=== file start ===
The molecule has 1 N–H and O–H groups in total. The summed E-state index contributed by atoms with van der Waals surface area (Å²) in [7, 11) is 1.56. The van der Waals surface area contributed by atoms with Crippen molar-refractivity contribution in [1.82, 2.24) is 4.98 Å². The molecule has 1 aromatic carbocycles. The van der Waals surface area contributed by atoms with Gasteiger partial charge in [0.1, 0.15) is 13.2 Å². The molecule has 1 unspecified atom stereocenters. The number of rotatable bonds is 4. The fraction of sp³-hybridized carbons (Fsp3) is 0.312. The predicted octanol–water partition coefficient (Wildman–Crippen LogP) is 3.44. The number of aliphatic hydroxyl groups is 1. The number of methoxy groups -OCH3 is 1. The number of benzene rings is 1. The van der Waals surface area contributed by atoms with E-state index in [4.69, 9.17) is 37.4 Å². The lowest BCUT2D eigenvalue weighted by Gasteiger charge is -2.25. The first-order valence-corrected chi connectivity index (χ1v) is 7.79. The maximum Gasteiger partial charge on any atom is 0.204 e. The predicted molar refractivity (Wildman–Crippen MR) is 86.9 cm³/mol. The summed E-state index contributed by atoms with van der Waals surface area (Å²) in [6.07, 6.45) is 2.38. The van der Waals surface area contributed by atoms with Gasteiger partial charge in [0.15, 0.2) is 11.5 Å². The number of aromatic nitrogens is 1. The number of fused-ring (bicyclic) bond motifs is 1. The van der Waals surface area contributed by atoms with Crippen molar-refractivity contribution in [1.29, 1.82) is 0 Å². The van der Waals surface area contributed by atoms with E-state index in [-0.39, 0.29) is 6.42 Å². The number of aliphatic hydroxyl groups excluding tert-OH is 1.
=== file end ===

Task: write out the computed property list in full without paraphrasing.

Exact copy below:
The molecule has 1 N–H and O–H groups in total. The summed E-state index contributed by atoms with van der Waals surface area (Å²) in [7, 11) is 1.56. The van der Waals surface area contributed by atoms with Crippen molar-refractivity contribution in [1.82, 2.24) is 4.98 Å². The molecule has 1 aromatic carbocycles. The van der Waals surface area contributed by atoms with Gasteiger partial charge in [0.1, 0.15) is 13.2 Å². The molecule has 1 unspecified atom stereocenters. The number of rotatable bonds is 4. The fraction of sp³-hybridized carbons (Fsp3) is 0.312. The predicted octanol–water partition coefficient (Wildman–Crippen LogP) is 3.44. The number of aliphatic hydroxyl groups is 1. The number of methoxy groups -OCH3 is 1. The number of benzene rings is 1. The van der Waals surface area contributed by atoms with E-state index in [4.69, 9.17) is 37.4 Å². The lowest BCUT2D eigenvalue weighted by Gasteiger charge is -2.25. The first-order valence-corrected chi connectivity index (χ1v) is 7.79. The maximum Gasteiger partial charge on any atom is 0.204 e. The predicted molar refractivity (Wildman–Crippen MR) is 86.9 cm³/mol. The summed E-state index contributed by atoms with van der Waals surface area (Å²) in [6.07, 6.45) is 2.38. The van der Waals surface area contributed by atoms with Gasteiger partial charge in [0.15, 0.2) is 11.5 Å². The number of aromatic nitrogens is 1. The number of fused-ring (bicyclic) bond motifs is 1. The van der Waals surface area contributed by atoms with Crippen molar-refractivity contribution in [1.29, 1.82) is 0 Å². The van der Waals surface area contributed by atoms with E-state index in [-0.39, 0.29) is 6.42 Å². The number of aliphatic hydroxyl groups excluding tert-OH is 1.